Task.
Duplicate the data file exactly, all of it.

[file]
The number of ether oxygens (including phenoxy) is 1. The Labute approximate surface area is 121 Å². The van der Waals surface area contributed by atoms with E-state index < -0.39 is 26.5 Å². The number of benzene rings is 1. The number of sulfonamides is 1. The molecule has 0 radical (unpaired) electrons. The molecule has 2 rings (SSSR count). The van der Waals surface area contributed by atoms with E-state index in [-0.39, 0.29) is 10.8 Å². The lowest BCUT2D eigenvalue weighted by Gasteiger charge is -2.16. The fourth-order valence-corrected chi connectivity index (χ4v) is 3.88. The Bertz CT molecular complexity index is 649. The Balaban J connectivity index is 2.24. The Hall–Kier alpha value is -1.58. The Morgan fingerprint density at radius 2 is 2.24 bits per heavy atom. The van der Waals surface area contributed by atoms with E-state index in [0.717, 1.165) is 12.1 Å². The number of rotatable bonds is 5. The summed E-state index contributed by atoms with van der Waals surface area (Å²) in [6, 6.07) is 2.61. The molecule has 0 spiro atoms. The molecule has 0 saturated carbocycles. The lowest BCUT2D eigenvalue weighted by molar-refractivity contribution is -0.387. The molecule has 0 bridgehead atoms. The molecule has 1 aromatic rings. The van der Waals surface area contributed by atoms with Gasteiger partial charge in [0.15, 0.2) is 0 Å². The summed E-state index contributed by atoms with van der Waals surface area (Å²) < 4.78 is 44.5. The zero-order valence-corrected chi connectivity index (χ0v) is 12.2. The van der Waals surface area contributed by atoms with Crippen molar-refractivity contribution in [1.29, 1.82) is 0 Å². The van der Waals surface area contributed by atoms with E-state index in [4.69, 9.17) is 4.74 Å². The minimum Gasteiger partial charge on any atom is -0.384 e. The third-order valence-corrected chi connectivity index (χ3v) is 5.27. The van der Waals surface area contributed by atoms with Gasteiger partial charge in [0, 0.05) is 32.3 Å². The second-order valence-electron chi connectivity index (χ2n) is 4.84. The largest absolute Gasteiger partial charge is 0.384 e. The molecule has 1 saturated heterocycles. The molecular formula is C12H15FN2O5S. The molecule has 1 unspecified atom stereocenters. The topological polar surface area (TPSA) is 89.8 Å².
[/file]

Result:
The number of ether oxygens (including phenoxy) is 1. The Labute approximate surface area is 121 Å². The van der Waals surface area contributed by atoms with E-state index < -0.39 is 26.5 Å². The number of benzene rings is 1. The number of sulfonamides is 1. The molecule has 0 radical (unpaired) electrons. The molecule has 2 rings (SSSR count). The van der Waals surface area contributed by atoms with E-state index in [-0.39, 0.29) is 10.8 Å². The lowest BCUT2D eigenvalue weighted by Gasteiger charge is -2.16. The fourth-order valence-corrected chi connectivity index (χ4v) is 3.88. The Bertz CT molecular complexity index is 649. The Balaban J connectivity index is 2.24. The Hall–Kier alpha value is -1.58. The Morgan fingerprint density at radius 2 is 2.24 bits per heavy atom. The van der Waals surface area contributed by atoms with E-state index in [0.717, 1.165) is 12.1 Å². The number of rotatable bonds is 5. The summed E-state index contributed by atoms with van der Waals surface area (Å²) in [6, 6.07) is 2.61. The molecule has 0 spiro atoms. The molecule has 0 saturated carbocycles. The lowest BCUT2D eigenvalue weighted by molar-refractivity contribution is -0.387. The molecule has 0 bridgehead atoms. The molecule has 1 aromatic rings. The van der Waals surface area contributed by atoms with Gasteiger partial charge in [0.15, 0.2) is 0 Å². The summed E-state index contributed by atoms with van der Waals surface area (Å²) < 4.78 is 44.5. The zero-order valence-corrected chi connectivity index (χ0v) is 12.2. The van der Waals surface area contributed by atoms with Crippen molar-refractivity contribution in [1.29, 1.82) is 0 Å². The van der Waals surface area contributed by atoms with E-state index in [4.69, 9.17) is 4.74 Å². The minimum Gasteiger partial charge on any atom is -0.384 e. The third-order valence-corrected chi connectivity index (χ3v) is 5.27. The van der Waals surface area contributed by atoms with Gasteiger partial charge in [0, 0.05) is 32.3 Å². The second-order valence-electron chi connectivity index (χ2n) is 4.84. The largest absolute Gasteiger partial charge is 0.384 e. The molecule has 1 saturated heterocycles. The molecular formula is C12H15FN2O5S. The molecule has 1 unspecified atom stereocenters. The topological polar surface area (TPSA) is 89.8 Å².